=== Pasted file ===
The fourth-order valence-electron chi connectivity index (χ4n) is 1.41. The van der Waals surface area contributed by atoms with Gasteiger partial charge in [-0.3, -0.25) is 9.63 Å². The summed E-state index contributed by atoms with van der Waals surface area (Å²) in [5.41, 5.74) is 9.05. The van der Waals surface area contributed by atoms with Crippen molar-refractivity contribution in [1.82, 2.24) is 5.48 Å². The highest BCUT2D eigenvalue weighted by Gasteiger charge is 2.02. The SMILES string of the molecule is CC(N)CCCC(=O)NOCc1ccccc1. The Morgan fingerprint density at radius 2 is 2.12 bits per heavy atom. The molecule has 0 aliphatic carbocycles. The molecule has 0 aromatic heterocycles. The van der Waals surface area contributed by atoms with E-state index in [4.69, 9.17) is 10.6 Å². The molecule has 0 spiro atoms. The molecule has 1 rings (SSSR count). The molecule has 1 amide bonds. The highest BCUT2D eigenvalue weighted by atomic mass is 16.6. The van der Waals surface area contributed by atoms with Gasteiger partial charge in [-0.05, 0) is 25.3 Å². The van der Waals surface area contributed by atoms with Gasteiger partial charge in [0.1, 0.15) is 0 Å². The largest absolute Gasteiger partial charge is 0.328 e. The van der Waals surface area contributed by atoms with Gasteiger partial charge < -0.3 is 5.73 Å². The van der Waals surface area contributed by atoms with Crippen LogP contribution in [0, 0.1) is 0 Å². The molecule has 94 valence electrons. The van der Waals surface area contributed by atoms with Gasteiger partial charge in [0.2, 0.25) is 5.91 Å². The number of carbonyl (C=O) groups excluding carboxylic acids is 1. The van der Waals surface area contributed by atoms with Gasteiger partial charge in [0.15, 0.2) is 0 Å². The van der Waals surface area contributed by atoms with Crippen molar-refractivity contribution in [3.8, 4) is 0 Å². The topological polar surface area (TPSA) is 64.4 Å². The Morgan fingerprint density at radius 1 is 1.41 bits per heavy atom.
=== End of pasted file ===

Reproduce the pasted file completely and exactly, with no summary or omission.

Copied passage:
The fourth-order valence-electron chi connectivity index (χ4n) is 1.41. The van der Waals surface area contributed by atoms with Gasteiger partial charge in [-0.3, -0.25) is 9.63 Å². The summed E-state index contributed by atoms with van der Waals surface area (Å²) in [5.41, 5.74) is 9.05. The van der Waals surface area contributed by atoms with Crippen molar-refractivity contribution in [1.82, 2.24) is 5.48 Å². The highest BCUT2D eigenvalue weighted by Gasteiger charge is 2.02. The SMILES string of the molecule is CC(N)CCCC(=O)NOCc1ccccc1. The Morgan fingerprint density at radius 2 is 2.12 bits per heavy atom. The molecule has 0 aliphatic carbocycles. The molecule has 0 aromatic heterocycles. The van der Waals surface area contributed by atoms with E-state index in [4.69, 9.17) is 10.6 Å². The molecule has 0 spiro atoms. The molecule has 1 rings (SSSR count). The molecule has 1 amide bonds. The highest BCUT2D eigenvalue weighted by atomic mass is 16.6. The van der Waals surface area contributed by atoms with Gasteiger partial charge in [-0.05, 0) is 25.3 Å². The van der Waals surface area contributed by atoms with Gasteiger partial charge in [0.1, 0.15) is 0 Å². The largest absolute Gasteiger partial charge is 0.328 e. The van der Waals surface area contributed by atoms with Gasteiger partial charge < -0.3 is 5.73 Å². The van der Waals surface area contributed by atoms with Crippen LogP contribution in [0, 0.1) is 0 Å². The molecule has 94 valence electrons. The van der Waals surface area contributed by atoms with Gasteiger partial charge in [0.2, 0.25) is 5.91 Å². The number of carbonyl (C=O) groups excluding carboxylic acids is 1. The van der Waals surface area contributed by atoms with Gasteiger partial charge in [0.15, 0.2) is 0 Å². The van der Waals surface area contributed by atoms with Crippen molar-refractivity contribution in [3.8, 4) is 0 Å². The topological polar surface area (TPSA) is 64.4 Å². The Morgan fingerprint density at radius 1 is 1.41 bits per heavy atom.